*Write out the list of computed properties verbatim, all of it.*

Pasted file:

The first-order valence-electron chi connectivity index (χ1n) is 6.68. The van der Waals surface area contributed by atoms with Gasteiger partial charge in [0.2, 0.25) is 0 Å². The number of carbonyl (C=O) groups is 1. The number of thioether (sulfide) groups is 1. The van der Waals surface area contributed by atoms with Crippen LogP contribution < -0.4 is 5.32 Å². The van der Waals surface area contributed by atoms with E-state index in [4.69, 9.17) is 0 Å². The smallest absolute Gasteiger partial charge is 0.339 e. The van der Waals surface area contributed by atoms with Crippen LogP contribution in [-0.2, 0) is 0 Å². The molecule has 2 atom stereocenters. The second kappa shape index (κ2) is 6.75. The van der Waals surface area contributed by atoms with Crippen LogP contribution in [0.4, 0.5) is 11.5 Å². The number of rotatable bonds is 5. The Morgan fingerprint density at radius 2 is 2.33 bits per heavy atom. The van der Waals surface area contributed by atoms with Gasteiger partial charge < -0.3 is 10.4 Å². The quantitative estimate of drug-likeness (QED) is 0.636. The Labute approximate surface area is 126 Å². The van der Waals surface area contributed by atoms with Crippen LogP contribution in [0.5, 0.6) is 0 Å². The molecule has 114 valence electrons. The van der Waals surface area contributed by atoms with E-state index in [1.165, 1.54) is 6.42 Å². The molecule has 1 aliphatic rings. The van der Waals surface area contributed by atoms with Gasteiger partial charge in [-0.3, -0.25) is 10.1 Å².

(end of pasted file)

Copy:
The first-order valence-electron chi connectivity index (χ1n) is 6.68. The van der Waals surface area contributed by atoms with Gasteiger partial charge in [0.2, 0.25) is 0 Å². The number of carbonyl (C=O) groups is 1. The number of thioether (sulfide) groups is 1. The van der Waals surface area contributed by atoms with Crippen LogP contribution < -0.4 is 5.32 Å². The van der Waals surface area contributed by atoms with E-state index in [4.69, 9.17) is 0 Å². The smallest absolute Gasteiger partial charge is 0.339 e. The van der Waals surface area contributed by atoms with Crippen LogP contribution in [-0.2, 0) is 0 Å². The molecule has 2 atom stereocenters. The second kappa shape index (κ2) is 6.75. The van der Waals surface area contributed by atoms with Crippen LogP contribution in [0.4, 0.5) is 11.5 Å². The number of rotatable bonds is 5. The Morgan fingerprint density at radius 2 is 2.33 bits per heavy atom. The van der Waals surface area contributed by atoms with Gasteiger partial charge < -0.3 is 10.4 Å². The quantitative estimate of drug-likeness (QED) is 0.636. The Labute approximate surface area is 126 Å². The van der Waals surface area contributed by atoms with Crippen LogP contribution in [0.5, 0.6) is 0 Å². The molecule has 114 valence electrons. The van der Waals surface area contributed by atoms with E-state index in [1.165, 1.54) is 6.42 Å². The molecule has 1 aliphatic rings. The van der Waals surface area contributed by atoms with Gasteiger partial charge in [-0.3, -0.25) is 10.1 Å².